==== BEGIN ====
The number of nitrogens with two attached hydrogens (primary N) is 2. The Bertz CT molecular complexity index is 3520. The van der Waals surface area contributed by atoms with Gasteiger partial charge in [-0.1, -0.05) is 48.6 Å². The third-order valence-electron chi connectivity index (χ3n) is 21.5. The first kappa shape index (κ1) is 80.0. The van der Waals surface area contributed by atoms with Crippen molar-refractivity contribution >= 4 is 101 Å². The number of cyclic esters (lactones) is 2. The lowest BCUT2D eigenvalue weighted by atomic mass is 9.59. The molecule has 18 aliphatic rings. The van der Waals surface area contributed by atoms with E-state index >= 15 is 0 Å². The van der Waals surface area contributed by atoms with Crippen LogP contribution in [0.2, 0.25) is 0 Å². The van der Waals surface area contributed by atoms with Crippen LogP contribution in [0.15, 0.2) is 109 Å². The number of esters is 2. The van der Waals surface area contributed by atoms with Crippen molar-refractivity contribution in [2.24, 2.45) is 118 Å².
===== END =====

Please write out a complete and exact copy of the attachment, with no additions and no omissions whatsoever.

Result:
The number of nitrogens with two attached hydrogens (primary N) is 2. The Bertz CT molecular complexity index is 3520. The van der Waals surface area contributed by atoms with Gasteiger partial charge in [-0.1, -0.05) is 48.6 Å². The third-order valence-electron chi connectivity index (χ3n) is 21.5. The first kappa shape index (κ1) is 80.0. The van der Waals surface area contributed by atoms with Crippen molar-refractivity contribution >= 4 is 101 Å². The number of cyclic esters (lactones) is 2. The lowest BCUT2D eigenvalue weighted by atomic mass is 9.59. The molecule has 18 aliphatic rings. The van der Waals surface area contributed by atoms with E-state index >= 15 is 0 Å². The van der Waals surface area contributed by atoms with Crippen LogP contribution in [0.2, 0.25) is 0 Å². The van der Waals surface area contributed by atoms with Crippen LogP contribution in [0.15, 0.2) is 109 Å². The number of esters is 2. The van der Waals surface area contributed by atoms with Crippen molar-refractivity contribution in [2.24, 2.45) is 118 Å².